The National Infrastructure Pipeline is the culmination of India’s ambitious project to scale up our public infrastructure. The key to the success of the project depends on a variety of factors including the role played by key stakeholders.
One of the issues related to infrastructure development in India has been the issue of infrastructure financing. Infrastructure investments are indeed long term in nature and therefore, they block capital as the payback period tends to be high.
The asset-liability mismatch combined with increased uncertainty over time are factors that determine the risk premium on these assets. It is obvious that long-term investment in such assets that face limited uncertainty would have a lower premium than others. Therefore, pricing and cost of financing of these assets depend on a lot of exogenous factors.
It is evident that the government of India does not have the necessary funds to be able to finance the entire pipeline of projects. That it is looking for active participation from the private sector is in itself a recognition of the limitation of the state to fulfil our infrastructure dream. However, the question is whether the private sector will be in a position to play the role as per government’s expectations or not.
Two aspects are important here, first is the public-private partnership framework that needs to be revamped while the second has more to do with the enforcement of contracts, which has been a characteristic problem. The role played by the private sector is contingent on what we do to address both these issues.
Recent events have exposed the inherent vulnerabilities prevalent in enforcement of contracts which remains a major challenge for further improvements in India’s ease of doing business.
The Amravati example in Andhra Pradesh would go down in history as one of the best examples of political uncertainty resulting in severe economic uncertainty as the new government decided to scrap old contracts. Another good example from Andhra Pradesh is the developments regarding existing power contracts.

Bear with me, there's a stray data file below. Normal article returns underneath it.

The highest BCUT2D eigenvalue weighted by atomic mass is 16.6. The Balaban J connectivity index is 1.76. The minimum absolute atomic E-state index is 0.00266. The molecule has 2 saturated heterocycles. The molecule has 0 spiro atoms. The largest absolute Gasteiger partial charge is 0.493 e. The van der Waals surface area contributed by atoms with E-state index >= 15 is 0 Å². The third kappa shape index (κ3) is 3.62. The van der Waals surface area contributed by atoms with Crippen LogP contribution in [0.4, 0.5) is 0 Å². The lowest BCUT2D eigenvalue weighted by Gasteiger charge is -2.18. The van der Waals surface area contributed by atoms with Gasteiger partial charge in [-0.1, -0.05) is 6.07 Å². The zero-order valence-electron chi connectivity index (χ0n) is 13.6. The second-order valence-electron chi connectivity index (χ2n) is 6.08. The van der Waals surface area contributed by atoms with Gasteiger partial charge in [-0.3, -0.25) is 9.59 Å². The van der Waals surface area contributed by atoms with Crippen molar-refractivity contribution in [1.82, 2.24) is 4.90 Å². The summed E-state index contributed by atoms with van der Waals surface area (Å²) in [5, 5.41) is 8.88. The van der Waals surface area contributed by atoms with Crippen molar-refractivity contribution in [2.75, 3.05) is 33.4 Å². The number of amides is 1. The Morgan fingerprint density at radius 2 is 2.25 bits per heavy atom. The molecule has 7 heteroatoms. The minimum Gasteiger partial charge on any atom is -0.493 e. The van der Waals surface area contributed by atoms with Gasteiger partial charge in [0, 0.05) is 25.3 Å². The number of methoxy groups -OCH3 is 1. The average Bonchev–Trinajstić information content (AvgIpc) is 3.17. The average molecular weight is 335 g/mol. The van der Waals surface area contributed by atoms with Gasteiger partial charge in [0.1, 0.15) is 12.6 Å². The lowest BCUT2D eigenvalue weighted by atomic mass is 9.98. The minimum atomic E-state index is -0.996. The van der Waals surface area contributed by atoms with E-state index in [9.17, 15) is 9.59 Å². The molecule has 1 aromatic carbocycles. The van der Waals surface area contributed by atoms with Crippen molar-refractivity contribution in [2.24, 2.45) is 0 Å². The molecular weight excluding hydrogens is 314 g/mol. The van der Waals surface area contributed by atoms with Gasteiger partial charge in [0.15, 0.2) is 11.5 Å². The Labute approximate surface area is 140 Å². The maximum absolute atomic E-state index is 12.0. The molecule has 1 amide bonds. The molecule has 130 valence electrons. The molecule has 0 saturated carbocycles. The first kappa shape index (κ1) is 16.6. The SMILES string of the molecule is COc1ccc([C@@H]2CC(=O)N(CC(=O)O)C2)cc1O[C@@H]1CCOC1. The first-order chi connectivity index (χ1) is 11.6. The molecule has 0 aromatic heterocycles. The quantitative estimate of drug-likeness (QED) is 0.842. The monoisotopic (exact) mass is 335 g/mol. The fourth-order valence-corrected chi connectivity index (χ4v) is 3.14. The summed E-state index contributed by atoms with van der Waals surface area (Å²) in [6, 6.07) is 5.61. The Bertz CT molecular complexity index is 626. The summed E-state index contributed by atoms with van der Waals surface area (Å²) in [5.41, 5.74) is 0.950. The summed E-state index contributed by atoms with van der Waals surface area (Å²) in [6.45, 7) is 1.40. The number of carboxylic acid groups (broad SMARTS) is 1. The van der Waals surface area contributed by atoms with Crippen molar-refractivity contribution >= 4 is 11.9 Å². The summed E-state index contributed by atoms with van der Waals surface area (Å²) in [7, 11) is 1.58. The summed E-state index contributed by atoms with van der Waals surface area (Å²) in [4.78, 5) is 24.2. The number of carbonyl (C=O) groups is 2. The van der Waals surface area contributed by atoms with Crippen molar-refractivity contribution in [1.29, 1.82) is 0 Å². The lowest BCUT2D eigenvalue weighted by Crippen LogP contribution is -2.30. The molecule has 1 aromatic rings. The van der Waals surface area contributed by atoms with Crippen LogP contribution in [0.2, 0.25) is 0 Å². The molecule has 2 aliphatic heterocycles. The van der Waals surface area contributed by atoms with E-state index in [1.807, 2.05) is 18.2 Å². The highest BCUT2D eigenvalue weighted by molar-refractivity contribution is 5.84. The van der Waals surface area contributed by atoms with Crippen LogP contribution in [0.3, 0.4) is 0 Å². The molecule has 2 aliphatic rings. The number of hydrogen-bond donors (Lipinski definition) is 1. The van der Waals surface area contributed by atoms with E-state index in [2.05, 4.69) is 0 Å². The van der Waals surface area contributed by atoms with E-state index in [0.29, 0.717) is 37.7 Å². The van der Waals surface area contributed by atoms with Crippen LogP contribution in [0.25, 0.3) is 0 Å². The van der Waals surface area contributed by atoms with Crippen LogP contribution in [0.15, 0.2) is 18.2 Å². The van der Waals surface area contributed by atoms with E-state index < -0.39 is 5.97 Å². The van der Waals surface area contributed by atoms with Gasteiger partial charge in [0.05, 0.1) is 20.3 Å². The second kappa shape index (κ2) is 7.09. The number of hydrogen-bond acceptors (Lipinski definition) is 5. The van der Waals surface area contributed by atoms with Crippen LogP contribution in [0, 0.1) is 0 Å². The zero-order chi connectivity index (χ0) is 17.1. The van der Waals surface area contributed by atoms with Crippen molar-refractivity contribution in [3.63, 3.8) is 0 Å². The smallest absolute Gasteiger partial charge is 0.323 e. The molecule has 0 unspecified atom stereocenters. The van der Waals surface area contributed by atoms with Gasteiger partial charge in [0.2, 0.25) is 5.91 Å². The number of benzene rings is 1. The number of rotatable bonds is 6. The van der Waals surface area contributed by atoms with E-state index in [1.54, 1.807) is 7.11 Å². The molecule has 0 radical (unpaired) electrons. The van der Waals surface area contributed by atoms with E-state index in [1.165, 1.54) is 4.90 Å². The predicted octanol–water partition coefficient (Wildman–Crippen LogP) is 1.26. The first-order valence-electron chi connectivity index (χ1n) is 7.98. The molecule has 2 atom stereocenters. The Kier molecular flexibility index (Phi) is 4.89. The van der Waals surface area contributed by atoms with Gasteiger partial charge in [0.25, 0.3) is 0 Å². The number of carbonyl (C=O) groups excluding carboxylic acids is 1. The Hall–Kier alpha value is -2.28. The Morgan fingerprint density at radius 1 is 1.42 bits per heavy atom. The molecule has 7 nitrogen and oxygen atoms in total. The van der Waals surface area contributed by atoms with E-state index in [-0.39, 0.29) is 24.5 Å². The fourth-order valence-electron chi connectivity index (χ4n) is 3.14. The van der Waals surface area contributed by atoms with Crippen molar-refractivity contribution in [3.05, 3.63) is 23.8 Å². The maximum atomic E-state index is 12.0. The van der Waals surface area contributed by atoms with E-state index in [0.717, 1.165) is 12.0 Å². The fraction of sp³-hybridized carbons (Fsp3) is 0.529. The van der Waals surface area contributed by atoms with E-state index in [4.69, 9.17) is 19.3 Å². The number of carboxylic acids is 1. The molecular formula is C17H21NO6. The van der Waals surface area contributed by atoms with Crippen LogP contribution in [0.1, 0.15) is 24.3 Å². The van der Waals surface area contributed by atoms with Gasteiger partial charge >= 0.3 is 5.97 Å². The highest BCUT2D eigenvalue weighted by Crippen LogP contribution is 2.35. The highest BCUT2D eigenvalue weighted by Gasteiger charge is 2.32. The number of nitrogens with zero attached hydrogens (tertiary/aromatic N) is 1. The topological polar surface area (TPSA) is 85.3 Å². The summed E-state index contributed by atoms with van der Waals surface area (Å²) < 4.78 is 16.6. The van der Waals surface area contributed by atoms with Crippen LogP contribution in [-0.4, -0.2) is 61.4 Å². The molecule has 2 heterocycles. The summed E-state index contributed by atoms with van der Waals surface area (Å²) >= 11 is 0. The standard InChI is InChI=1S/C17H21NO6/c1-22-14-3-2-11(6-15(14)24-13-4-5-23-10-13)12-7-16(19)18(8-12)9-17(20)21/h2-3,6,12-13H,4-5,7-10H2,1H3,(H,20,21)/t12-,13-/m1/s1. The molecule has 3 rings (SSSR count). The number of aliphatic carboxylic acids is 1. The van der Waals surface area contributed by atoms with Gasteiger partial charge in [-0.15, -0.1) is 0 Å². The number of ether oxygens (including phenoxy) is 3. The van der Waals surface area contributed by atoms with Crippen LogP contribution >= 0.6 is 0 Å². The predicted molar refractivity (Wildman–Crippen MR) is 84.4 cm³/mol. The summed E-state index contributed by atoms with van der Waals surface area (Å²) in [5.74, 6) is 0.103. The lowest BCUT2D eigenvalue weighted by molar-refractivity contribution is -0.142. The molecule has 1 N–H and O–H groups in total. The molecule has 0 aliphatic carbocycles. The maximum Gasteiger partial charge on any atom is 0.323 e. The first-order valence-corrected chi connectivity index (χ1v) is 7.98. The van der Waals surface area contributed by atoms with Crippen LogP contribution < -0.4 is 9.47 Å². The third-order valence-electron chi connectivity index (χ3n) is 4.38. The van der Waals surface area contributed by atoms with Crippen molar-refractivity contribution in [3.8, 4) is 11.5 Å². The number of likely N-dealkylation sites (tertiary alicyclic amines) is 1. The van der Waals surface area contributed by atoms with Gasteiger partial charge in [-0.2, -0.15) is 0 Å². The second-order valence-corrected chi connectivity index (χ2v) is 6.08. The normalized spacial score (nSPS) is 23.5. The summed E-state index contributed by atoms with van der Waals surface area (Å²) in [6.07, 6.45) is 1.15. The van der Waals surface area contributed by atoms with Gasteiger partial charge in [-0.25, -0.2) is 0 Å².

Something similar is underway in Maharashtra where we see several existing contracts being scrapped or re-negotiated. A bulk of these projects are in the infrastructure space and these developments have highlighted the impact political outcomes have on existing government contracts. Therefore, any investment project will have to price this uncertainty before the private sector comes in to finance the same. This will result in an across the board increase in the cost of financing of our infrastructure.
A key problem here is to recognize that any unilateral action by either of the state government will have consequences for other states which will find that private players would want a higher premium to take on risks of the investment in India.
Therefore, everyone ends up losing in this case. Economics 101, reducing uncertainty results in lowering costs. Therefore, enforcement of the contract would significantly lower several costs including ‘transaction’ costs. There are political and economic reasons to think about possible ways to limit the ability of the state to renege on their contracts.
Another related issue is to address the issues related to the judiciary which is unable to handle the workload of pending cases and seems to be struggling with civil, quasi-economic cases that require a higher level of technical expertise.
However, just improvements in our enforcement of contracts may not be sufficient as we need to revisit what we imply with Public-Private Partnerships. The focus should be on the last word and there’s a genuine need to understand the meaning of ‘partnership’ whereby the government takes the private sector as a genuine partner. Renegotiation of contracts that run into 60 years should not be met with a sense of vengeance and government should play a more proactive role in such renegotiations is required.
A key issue over the years has been of inflated projections by the government which results in a mismatch between the private players’ expectations and the actual return from the project. In such instances, the government can look at some concessions from time to time in special projects that may not be economically feasible in the short run but are important for our welfare considerations.
Former Deputy Chairman of Planning Commission, Montek Singh Ahluwalia has made this point repeatedly as he’s asked for a change in the PPP framework. This is important as there is adequate capital available to help the government fund its ambitious infrastructure program. It is a welcome step that the government recognizes its limitations and it is willing to allow the private sector to play an important role. However, it is equally imperative that we address some of the concerns that the private sector may have in order to act as a facilitator.
Good economics is seldom good politics, however, occasionally, the two do meet. Improving our enforcement mechanisms and strengthening our partnership frameworks is one such occasion. Hopefully, the government would recognize the same and address some of these issues which could potentially lead to an infrastructure revolution across the country.